Hard and Easy

7394A_21 -- Sylvester on "Bugs Bunny" -- 8/9/73 Tracking #7394 A sleeping Sylvester. Must Credit: ABC Photo Archives/1960 Warner Bros. Pictures, Inc.]

Shalvah Journal
Big Tent #53
So Hard It’s Easy

Rabbi James Goodman organizes a recovery support group called Shalvah (Shalvah means serenity in Hebrew) that emerged out of an earlier effort started by Rose Mass and Rabbi G in 1981. Shalvah presently meets twice a week. It is bundled with two other programs, Positive Jewish Attention to Mental Illness-Mental Health and Jewish Prison Outreach because the borders are elusive.

He thinks it’s time to tell the stories. Confidentiality does not mean secrecy. Secrecy is part of the problem. He’s asking everyone he knows for help, because it’s time. He feels like his community is asleep and the stakes are too high to be quiet.

#freethestories

A room full of difficult stories almost none polite most of them protected in their freedom to disclose by the principle of confidentiality. Confidentiality does not mean secrecy. Secrecy is now part of the problem. What to do. It’s the same principle that applies to the discourse at the meetings: Tell your truth but be discreet. It’s a civilized discourse about unsavory pasts and alterable experiences. Regrets and falling down and getting up and on with it. I am transforming by being present.

Breath, air, let it move through, share, be economical with language, above all — listen. In our space a roomful of stories if articulated too much might scare the beejeezus out of someone. Don’t be scared, this is the safest room in town. Everyone says that.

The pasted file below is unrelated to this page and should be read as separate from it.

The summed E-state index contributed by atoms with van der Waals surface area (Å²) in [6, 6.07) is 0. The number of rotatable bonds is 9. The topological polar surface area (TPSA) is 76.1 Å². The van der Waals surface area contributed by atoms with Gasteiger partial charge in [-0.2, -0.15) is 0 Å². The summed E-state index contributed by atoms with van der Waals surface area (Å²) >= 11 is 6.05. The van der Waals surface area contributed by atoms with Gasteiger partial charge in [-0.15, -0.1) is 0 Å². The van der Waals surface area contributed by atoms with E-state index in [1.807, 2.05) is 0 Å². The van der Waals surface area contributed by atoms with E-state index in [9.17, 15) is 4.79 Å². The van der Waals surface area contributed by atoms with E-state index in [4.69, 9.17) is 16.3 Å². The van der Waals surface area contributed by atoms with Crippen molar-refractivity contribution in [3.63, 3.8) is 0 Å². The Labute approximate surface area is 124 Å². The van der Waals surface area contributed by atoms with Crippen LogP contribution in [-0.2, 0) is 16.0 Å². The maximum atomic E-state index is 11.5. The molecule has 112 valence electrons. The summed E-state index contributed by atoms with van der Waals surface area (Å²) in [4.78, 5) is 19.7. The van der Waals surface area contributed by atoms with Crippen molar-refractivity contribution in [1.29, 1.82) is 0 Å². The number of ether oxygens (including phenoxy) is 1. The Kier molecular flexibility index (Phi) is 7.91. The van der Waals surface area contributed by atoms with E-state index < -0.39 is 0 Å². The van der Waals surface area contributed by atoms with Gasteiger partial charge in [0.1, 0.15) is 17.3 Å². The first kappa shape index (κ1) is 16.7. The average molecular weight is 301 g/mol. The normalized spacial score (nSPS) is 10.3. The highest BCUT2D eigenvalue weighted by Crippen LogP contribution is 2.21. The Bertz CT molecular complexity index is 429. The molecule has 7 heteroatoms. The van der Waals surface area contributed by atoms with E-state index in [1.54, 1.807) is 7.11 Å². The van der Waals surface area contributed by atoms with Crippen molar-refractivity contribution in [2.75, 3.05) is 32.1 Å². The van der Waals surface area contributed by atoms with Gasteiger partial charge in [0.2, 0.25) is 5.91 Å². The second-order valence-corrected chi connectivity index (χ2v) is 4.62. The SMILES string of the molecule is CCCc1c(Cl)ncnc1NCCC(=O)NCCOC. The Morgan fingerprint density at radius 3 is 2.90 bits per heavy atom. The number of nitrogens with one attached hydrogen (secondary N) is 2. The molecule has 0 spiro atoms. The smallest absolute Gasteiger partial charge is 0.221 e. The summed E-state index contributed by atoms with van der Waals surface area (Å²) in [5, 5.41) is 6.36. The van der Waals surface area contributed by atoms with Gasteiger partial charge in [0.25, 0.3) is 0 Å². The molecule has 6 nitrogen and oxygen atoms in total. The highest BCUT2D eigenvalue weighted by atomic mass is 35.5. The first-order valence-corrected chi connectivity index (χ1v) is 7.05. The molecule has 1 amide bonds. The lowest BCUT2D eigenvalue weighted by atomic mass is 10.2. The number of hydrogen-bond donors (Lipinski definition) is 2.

In this room are stories of degradation and pain, descent and most often the hidden movement of ascent present in every story in some hidden or expressed way. We stay with our experience, strength, and hope. If it sounds hard, it is and it’s do-able. It’s life saving and healing and revealing and a release from the confines of what has become too narrow for us: Our former selves. Too small for us now. We do not cure, we transcend.

Our response to the challenges of our lives: We grow.

Thus the spiritual basis of our discourse, it’s not so much about God as it is about the ascendance of this or that over Self-full-ness. It’s not-god. There is a God, it is not-me. That’s as close as we get to a God concept. It’s not theology, it’s story telling for adults. This is my story, it has features of descent, it has features of ascent. It leaves the residue of hope. Jakob J my teacher of theology — you would be proud. I often quote you from one of our first classes: Think of theology as story-telling for adults.

We tell stories. A lot of the stories are gruesome. Most of them are funny. If we haven’t had one when we came in, we all acquire a sense of humor. We learn to laugh. This may one of the most important lessons of the group: Tell the truth but find the funny in it. I suppose funny is a form of detachment, some sort of Buddhistic disengagement with the heaviness of our own tales.

Yeah it’s heavy and true and brutal and we carried around a lot of weight for probably a long time, how good it feels to free it up with laughter. Accept and release. How is it that what might have killed us now makes us laugh? Exactly.

The strange algebra of what we do with talk and experience and breath and communication and truth-telling and real life responses to real life challenges.

We grow. We laugh. We tell some cautious truth. We disengage. We are serious and happy. We glimpse the possibility of a better life and we work toward it. Toward: Another good description of our process. A lot of Toward and How, less What. People do not generally give advice. No one will solve your life for you.

We have lost people, we have found people. We have found more people than we have lost but we do not forget that we lose people too. Beneath the laughter is serious business. I think of it this way: We are sitting in a circle around God. Sitting next to each other on the circle are tears and laughter. They are always in proximity. All of us sitting attentive, one eye laughing one eye crying.